Well, it was a couple of miles actually, but yeah, at the time, if you were local, you could go after 4:00 pm for, like, six dollars! I was already completely obsessed with the classic Disney animations, Snow White, Pinocchio, Bambi, and the idea of being fully immersed in that world was something I found completely captivating. It was like I was going to this wonderful land to visit all of my closest friends, that’s how I felt about it. I think I felt more a part of that world than the one outside of the Magic Kingdom. I needed that escape into such a world, which really helped me survive the terrible banality that exists in the suburbs.

My routine is still the same! I always head straight to Pirates of the Caribbean and the Haunted Mansion because they are next to each other, and I love to start the day with a pirate battle. Then the Jungle Boat cruise because I love the feeling of the boat on the water—and you are actually outside going down a river! It feels really relaxing. My two favorite rides from childhood are actually gone. Journey Through Inner Space was fantastic, and I actually believed they shrank me into a tiny person for the longest time. The original Submarine Voyage I loved because, of course, the Giant Squid.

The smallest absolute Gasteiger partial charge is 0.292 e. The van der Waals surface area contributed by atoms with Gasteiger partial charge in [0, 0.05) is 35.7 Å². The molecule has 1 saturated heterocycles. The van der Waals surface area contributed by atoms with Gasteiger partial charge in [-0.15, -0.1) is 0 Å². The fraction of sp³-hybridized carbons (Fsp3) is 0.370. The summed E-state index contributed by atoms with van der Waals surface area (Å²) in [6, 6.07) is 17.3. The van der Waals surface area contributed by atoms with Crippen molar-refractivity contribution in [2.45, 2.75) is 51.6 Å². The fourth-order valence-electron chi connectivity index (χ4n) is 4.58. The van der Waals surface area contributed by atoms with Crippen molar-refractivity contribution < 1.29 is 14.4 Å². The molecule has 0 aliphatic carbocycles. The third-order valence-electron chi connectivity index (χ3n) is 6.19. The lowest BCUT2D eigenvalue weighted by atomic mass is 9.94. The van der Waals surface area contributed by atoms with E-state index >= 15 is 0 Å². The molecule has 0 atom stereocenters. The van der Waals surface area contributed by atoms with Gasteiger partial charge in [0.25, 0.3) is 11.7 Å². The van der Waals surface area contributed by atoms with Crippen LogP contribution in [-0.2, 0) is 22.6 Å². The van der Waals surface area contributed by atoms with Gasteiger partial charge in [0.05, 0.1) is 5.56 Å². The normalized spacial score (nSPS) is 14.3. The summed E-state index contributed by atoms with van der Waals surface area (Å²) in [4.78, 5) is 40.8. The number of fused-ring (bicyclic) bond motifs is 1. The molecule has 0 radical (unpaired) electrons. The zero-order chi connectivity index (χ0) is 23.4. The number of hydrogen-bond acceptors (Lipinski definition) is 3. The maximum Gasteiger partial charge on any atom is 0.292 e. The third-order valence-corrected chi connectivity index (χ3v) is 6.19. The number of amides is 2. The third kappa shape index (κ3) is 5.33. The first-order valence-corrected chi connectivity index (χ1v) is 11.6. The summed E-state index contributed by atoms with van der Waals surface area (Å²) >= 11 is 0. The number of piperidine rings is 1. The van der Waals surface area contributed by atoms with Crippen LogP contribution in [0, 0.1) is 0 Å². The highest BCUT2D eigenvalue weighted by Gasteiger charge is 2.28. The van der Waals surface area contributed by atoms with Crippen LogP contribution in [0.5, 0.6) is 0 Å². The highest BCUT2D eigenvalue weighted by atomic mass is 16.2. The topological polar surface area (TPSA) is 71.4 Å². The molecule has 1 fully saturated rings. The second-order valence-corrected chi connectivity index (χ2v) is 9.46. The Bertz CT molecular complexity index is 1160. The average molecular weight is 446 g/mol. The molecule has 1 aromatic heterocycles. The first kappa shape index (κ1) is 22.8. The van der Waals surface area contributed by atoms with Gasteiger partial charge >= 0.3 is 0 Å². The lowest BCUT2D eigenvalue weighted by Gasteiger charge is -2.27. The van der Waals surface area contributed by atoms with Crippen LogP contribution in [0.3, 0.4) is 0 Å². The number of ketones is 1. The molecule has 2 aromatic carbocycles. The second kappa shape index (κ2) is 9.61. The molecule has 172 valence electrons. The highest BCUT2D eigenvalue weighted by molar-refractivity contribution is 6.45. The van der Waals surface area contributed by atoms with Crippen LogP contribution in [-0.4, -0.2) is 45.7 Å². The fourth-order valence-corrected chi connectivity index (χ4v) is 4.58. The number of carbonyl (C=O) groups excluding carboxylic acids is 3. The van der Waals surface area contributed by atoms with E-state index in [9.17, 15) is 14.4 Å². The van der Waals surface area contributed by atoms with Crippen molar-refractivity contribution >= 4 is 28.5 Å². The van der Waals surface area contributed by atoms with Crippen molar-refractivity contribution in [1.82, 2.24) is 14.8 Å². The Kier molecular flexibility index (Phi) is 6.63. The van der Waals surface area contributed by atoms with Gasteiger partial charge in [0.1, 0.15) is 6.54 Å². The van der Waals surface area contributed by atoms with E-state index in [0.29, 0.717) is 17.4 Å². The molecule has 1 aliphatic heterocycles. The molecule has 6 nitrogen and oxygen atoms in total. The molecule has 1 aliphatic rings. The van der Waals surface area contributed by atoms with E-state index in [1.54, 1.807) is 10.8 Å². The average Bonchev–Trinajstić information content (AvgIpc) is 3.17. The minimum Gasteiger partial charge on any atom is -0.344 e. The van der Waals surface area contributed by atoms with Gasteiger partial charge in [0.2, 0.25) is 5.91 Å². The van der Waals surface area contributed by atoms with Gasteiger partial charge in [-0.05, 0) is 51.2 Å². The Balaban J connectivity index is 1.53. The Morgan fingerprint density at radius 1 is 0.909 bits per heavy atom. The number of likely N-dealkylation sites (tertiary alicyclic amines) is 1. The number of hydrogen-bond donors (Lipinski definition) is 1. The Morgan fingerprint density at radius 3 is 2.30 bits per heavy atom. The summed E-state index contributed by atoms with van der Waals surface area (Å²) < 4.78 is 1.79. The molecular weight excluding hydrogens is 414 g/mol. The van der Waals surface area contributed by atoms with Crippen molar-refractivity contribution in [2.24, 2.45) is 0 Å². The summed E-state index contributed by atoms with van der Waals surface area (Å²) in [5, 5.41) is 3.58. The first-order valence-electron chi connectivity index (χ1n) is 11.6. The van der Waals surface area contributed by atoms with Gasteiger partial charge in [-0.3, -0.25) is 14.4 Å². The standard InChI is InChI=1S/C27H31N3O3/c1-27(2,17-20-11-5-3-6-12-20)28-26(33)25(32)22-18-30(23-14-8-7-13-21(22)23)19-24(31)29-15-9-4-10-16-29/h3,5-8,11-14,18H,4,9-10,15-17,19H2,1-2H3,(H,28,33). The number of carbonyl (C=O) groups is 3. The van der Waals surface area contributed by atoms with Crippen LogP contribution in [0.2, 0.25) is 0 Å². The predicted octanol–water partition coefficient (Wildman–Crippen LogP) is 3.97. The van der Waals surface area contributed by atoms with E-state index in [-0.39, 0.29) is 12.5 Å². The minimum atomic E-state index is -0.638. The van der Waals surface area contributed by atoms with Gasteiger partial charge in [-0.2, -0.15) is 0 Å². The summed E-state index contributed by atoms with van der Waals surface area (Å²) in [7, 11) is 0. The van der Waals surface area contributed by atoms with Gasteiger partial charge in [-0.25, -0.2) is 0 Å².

There’s a theory that creatives need time off to really get to the business of being creative, maybe doing something completely different than the usual day to day. Do you feel that you need a change of venue?
Absolutely. I really enjoy playing music when I’m not painting. I play guitar and bass, and not having pressure involved for it to be that good allows it to feel very liberating. There’s something about the pressure of having to be great that really can inhibit any creative risk-taking, so I think it’s important to remember the pure joy of creating something while trying not to overthink it too much.

I also spend a lot of time in nature, hiking and swimming. That’s actually the best for creativity, to be able to relax the mind.